1. We reaffirm the importance of the Addis Ababa Action Agenda which is an integral part of the 2030 Agenda for Sustainable Development, serving as a support and complement to it, for the implementation of concrete policies and measures, and reaffirm the resolute political commitment to achieve a greater mobilization of financial resources, including the generation of new, predictable and stable financial flows and creating an enabling environment for sustainable development, in a spirit of global alliance and solidarity.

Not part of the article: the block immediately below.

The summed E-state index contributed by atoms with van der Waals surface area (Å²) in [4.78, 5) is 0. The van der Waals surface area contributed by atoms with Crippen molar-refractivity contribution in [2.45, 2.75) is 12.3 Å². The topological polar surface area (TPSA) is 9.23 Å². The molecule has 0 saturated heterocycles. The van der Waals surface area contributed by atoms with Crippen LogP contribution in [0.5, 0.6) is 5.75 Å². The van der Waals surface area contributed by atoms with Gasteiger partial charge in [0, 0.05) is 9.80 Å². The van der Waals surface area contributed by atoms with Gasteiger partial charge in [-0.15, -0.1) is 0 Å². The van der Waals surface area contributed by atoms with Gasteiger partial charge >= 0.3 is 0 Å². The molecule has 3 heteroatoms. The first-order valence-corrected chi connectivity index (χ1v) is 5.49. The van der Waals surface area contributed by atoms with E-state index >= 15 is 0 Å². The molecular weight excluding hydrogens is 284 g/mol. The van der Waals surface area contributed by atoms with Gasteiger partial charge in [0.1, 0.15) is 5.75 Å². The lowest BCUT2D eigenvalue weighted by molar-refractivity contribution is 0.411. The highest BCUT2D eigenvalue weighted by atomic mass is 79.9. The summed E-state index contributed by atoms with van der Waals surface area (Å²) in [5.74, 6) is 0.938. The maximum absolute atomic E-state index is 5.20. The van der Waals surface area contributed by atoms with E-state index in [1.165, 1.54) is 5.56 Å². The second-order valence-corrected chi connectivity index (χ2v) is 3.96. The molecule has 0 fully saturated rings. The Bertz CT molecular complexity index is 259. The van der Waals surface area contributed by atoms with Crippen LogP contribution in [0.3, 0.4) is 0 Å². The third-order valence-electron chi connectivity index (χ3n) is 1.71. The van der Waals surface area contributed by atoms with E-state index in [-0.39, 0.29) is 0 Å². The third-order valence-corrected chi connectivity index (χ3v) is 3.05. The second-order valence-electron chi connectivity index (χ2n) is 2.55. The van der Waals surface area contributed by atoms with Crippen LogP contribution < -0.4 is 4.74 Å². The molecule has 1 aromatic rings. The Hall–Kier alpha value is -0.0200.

1. We reaffirm our commitment to promote gender equity and equality, as well as the advancement of women, as necessary conditions to achieve full exercise and enjoyment of fundamental freedoms, as well as human rights in order to achieve the goals and targets for Sustainable Development of the 2030 Agenda, implementing actions for its incorporation as central and cross-cutting axes of the policies, strategies and actions of the States. We also recognize the need to maintain gender equality and equity in the debate on development, and to move towards the elimination of structural gender inequalities that perpetuate the circle of poverty, marginalization and inequality.